There is compelling evidence that millions of environmental refugees are displaced by climate change induced events, and the majority of victims are from the developing world. However, there are no legally binding mechanisms of protection or support for those affected, who are “governed by immigration, not refugee law”. A key contention is that 66 years since its initial promulgation, the 1951 Convention should be revised to include environmental refugees.

Africa, a continent plagued by long-standing conflict, famine and war, is a primary refugee-producing and refugee-receiving region, in terms of internally displaced people (IDP), and produces nearly a third of all refugees. According to the 2016 Africa Internal Displacement Report, there were “3.5-million new displacements linked to conflict, violence and disasters in 47 African countries in 2015. That is an average of more than 9,500 people a day being uprooted from their homes, communities and livelihoods”. There is also concern that “internal displacement has been sidelined in recent global policy processes and is overshadowed by the current focus on refugees and migrants”.

As the 2017 Global Report on Internal Displacement (GRID) argues, this also has implications for the 2030 Sustainable Development Goals: “The pledge to ‘leave no one behind’ at the heart of the 2030 Agenda recognises that the continued presence of vulnerable groups, including displaced people, affects the development prospects of the communities that host them and of societies as a whole. Unless more targeted and concerted efforts are directed at addressing internal displacement, the goal of significantly reducing numbers by 2030 is likely to recede further into the distance.”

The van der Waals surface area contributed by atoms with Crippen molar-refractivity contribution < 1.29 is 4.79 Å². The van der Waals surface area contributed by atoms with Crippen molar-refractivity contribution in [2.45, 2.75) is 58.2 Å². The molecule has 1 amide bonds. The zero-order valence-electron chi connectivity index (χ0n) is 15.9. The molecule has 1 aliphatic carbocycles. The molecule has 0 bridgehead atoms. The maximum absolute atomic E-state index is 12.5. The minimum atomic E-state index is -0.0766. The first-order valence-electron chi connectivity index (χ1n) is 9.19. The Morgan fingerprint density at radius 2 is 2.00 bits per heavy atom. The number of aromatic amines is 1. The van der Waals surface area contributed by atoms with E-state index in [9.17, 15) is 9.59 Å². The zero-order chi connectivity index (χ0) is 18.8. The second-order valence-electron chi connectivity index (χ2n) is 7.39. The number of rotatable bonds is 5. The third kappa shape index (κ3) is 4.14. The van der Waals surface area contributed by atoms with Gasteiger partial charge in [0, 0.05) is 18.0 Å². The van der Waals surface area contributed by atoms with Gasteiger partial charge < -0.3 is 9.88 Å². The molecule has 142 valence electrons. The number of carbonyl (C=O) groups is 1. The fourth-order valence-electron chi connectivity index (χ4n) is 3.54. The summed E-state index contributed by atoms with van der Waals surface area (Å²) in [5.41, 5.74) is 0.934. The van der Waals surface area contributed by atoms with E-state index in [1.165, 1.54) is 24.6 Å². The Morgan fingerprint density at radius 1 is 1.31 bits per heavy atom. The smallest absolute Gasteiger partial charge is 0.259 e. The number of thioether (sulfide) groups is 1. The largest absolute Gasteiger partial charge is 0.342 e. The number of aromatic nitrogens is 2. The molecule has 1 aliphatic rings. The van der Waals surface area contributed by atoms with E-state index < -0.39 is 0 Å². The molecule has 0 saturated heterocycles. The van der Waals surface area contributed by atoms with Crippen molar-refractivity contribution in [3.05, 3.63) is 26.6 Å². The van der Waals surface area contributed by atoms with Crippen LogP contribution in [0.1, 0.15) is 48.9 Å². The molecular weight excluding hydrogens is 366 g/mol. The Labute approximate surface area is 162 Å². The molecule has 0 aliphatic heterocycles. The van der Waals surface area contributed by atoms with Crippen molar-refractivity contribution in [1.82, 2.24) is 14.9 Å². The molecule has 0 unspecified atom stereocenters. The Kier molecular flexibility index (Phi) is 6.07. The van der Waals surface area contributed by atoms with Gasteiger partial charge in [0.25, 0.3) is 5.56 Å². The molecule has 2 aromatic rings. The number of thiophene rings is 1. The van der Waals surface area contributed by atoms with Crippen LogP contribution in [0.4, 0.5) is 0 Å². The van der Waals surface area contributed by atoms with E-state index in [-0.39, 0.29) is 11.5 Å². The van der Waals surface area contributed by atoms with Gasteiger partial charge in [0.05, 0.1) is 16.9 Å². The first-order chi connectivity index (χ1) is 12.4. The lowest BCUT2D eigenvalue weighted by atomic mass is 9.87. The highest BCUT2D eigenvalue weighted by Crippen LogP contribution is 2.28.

One of the many challenges facing the refugee protection regime is that of determining who is a genuine refugee. Due to the close relationship between political conflict and economic and social problems, it proves difficult to distinguish between refugees and migrants. The complicated relationship between voluntary and forced migrants challenges all asylum systems worldwide.

Refugees are a product of massive human rights abuses, and not only in their country of origin but too often in the country of refuge. South Africa is one of the major destination area for refugees in Africa, due to economic and political crises, continued conflict and insecurity across the continent. South Africa has been praised for its progressive human rights policies, yet actions show that this has not progressed beyond rhetoric.